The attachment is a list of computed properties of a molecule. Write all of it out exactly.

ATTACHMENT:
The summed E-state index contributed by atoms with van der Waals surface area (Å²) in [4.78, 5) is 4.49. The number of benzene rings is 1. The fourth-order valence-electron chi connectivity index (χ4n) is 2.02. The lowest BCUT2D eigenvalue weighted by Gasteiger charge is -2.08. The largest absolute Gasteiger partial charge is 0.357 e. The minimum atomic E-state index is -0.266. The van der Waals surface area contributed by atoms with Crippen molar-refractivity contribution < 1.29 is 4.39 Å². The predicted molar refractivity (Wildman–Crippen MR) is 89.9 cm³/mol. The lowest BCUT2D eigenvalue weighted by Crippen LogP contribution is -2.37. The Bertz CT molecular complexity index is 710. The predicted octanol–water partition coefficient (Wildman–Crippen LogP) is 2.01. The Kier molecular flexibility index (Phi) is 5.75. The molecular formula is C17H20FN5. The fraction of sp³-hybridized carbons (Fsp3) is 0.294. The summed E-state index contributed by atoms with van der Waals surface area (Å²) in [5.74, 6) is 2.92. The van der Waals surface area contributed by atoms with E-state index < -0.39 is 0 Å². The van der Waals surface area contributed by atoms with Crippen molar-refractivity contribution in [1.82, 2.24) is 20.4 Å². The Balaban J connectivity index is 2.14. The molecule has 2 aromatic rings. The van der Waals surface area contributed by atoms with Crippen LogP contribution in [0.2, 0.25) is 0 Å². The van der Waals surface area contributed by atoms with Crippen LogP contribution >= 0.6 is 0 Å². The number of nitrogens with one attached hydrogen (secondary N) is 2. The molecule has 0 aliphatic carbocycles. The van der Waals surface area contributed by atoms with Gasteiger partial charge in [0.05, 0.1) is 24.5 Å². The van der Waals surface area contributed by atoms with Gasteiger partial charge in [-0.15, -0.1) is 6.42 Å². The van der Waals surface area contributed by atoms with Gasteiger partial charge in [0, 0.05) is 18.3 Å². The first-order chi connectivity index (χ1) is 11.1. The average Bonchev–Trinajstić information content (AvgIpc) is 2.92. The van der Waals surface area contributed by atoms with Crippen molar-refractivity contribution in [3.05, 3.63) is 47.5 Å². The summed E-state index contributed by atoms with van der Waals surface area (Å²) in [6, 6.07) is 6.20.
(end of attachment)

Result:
The summed E-state index contributed by atoms with van der Waals surface area (Å²) in [4.78, 5) is 4.49. The number of benzene rings is 1. The fourth-order valence-electron chi connectivity index (χ4n) is 2.02. The lowest BCUT2D eigenvalue weighted by Gasteiger charge is -2.08. The largest absolute Gasteiger partial charge is 0.357 e. The minimum atomic E-state index is -0.266. The van der Waals surface area contributed by atoms with Crippen molar-refractivity contribution < 1.29 is 4.39 Å². The predicted molar refractivity (Wildman–Crippen MR) is 89.9 cm³/mol. The lowest BCUT2D eigenvalue weighted by Crippen LogP contribution is -2.37. The Bertz CT molecular complexity index is 710. The predicted octanol–water partition coefficient (Wildman–Crippen LogP) is 2.01. The Kier molecular flexibility index (Phi) is 5.75. The molecular formula is C17H20FN5. The fraction of sp³-hybridized carbons (Fsp3) is 0.294. The summed E-state index contributed by atoms with van der Waals surface area (Å²) in [5.74, 6) is 2.92. The van der Waals surface area contributed by atoms with E-state index < -0.39 is 0 Å². The van der Waals surface area contributed by atoms with Crippen molar-refractivity contribution in [1.82, 2.24) is 20.4 Å². The Balaban J connectivity index is 2.14. The molecule has 2 aromatic rings. The van der Waals surface area contributed by atoms with Crippen LogP contribution in [0.2, 0.25) is 0 Å². The van der Waals surface area contributed by atoms with Crippen LogP contribution >= 0.6 is 0 Å². The number of nitrogens with one attached hydrogen (secondary N) is 2. The molecule has 0 aliphatic carbocycles. The van der Waals surface area contributed by atoms with Gasteiger partial charge in [0.05, 0.1) is 24.5 Å². The van der Waals surface area contributed by atoms with Gasteiger partial charge in [-0.15, -0.1) is 6.42 Å². The van der Waals surface area contributed by atoms with Gasteiger partial charge in [0, 0.05) is 18.3 Å². The first-order chi connectivity index (χ1) is 11.1. The average Bonchev–Trinajstić information content (AvgIpc) is 2.92. The van der Waals surface area contributed by atoms with Crippen molar-refractivity contribution in [3.05, 3.63) is 47.5 Å². The summed E-state index contributed by atoms with van der Waals surface area (Å²) in [6, 6.07) is 6.20.